Winston, Katz Sue Ask Jeeves
AI Lab Researchers Attempt to Enforce Natural Language Patent
Ask Jeeves, Inc., owner of the question-and-answer based Internet search engine <http://www.ask.com> has made plans to defend a lawsuit filed by two MIT professors.
The suit, filed in U. S. District Court in Boston, charges the company with infringing on two patents held by Professor of Electrical Engineering and Computer Science Patrick H. Winston ’65 and Boris Katz, a researcher at the Artificial Intelligence Laboratory. The professors are demanding that Ask Jeeves stop using and licensing the technology, and requests damages and royalty payments.
Ask Jeeves’ Director of Corporate Communications Heather Staples said that all of the technology used in their service was developed by the company. “A complaint has been served,” said Staples, “and based upon a review by counsel, we believe the charges are without merit.”
Katz has refused comment until the case has been settled.
A natural language search engine
The primary service offered by Ask Jeeves, is a question-and-answer-based search engine. The service accepts requests in natural language, as opposed to traditional keyword-based search engines.
“First, the question is tokenized to find key terms, then the question is parsed for word meaning by semantic and syntantic networks that were built by Ask Jeeves,” said Staples.
The service also has the ability to comprehend new slang every day. “For example, after multiple requests for ‘Spice Girls’ the service will learn the distinction between the popular music group and a request for information on the keywords ‘girls’ and ‘spice,’” said Staples.
After the question is tokenized, it is reorganized into a structure compatible with question templates developed by Ask Jeeves, said Staples. At this point the service provides the user with a set of potential locations for the answer to their question.
Although the company does not currently hold any patents for this technology, Staples said the company has recently applied for a patent. The patent will only cover its Grammar Template Query System. “The big dilemma with any patent is when you patent something, you disclose everything.”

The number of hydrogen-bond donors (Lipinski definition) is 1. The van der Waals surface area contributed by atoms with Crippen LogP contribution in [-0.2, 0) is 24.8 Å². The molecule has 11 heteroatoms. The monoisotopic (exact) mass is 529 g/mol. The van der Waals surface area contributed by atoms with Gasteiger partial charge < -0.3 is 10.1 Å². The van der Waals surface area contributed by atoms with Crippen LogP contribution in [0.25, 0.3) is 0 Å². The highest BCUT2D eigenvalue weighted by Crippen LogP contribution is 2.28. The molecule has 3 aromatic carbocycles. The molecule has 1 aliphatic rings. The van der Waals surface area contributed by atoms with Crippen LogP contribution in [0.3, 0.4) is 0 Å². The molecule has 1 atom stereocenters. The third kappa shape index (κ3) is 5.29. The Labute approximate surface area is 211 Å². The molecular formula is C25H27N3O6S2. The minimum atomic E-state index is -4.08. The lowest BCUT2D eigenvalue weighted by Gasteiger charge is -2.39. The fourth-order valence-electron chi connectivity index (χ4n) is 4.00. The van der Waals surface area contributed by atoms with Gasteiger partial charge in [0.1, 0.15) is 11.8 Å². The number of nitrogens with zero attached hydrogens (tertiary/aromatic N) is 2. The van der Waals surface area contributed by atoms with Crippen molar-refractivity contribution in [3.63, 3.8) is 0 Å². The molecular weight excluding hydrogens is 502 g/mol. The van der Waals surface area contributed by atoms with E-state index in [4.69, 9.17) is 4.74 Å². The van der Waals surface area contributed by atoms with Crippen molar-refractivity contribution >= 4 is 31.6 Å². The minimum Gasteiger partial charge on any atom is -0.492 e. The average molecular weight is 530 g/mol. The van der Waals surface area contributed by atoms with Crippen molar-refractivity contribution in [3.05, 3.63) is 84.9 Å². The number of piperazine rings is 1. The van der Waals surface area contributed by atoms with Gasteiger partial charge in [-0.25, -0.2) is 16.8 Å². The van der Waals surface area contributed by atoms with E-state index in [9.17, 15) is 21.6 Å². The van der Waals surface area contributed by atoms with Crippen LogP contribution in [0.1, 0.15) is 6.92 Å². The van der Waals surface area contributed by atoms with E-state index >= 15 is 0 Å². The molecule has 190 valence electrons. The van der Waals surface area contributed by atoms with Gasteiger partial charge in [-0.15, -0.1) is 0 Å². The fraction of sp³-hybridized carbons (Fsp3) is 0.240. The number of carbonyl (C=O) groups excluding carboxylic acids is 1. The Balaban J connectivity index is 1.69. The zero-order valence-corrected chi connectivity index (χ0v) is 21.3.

The two patents which are held by Katz and Winston include the use of natural language searching to retrieve text and database material. A patent filed in 1994 describes “converting natural language queries to structured form, matching the structured form query against stored annotations and retrieving database subdivisions connected to matched annotations.”
TLO’s role uncertain
Lori Pressman, assistant director of the Technology Licensing Office, said “the TLO provides reasonable assistance and counsel [to professors in such cases.]”
“In general, the TLO is responsible for licensing patents that MIT owns,” said Pressman. MIT retains the ownership of all patents granted for funded research, and inventors receive one-third of all royalties received from licenses.
Until 1980, patents for federally funded research, including most university research, were held by the federal government. The Bayh-Dole Act of 1980 gave universities the right to retain patents developed at their institutions. This law also gives inventors the responsibility to “pro-actively protect the public from the misuse and nonuse of patented technology,” said Pressman.
“A patent is a monopoly granted by the government, giving the owner the exclusive right to use [an invention]” said Pressman. “The purpose is to encourage forward-looking thinking and high risk ideas ... with some financial reward.”
Pressman is not certain what the TLO’s role will be in the suit filed by Winston and Katz.
Staples is unclear about how long it will take to settle the case. “These types of things last a long time,” she said.
Ask Jeeves, Inc. was founded in 1996, and the website was launched a year later. The company also provides the corporate service of licensing its software for corporations to develop a custom question-and-answer search engine for their own sites.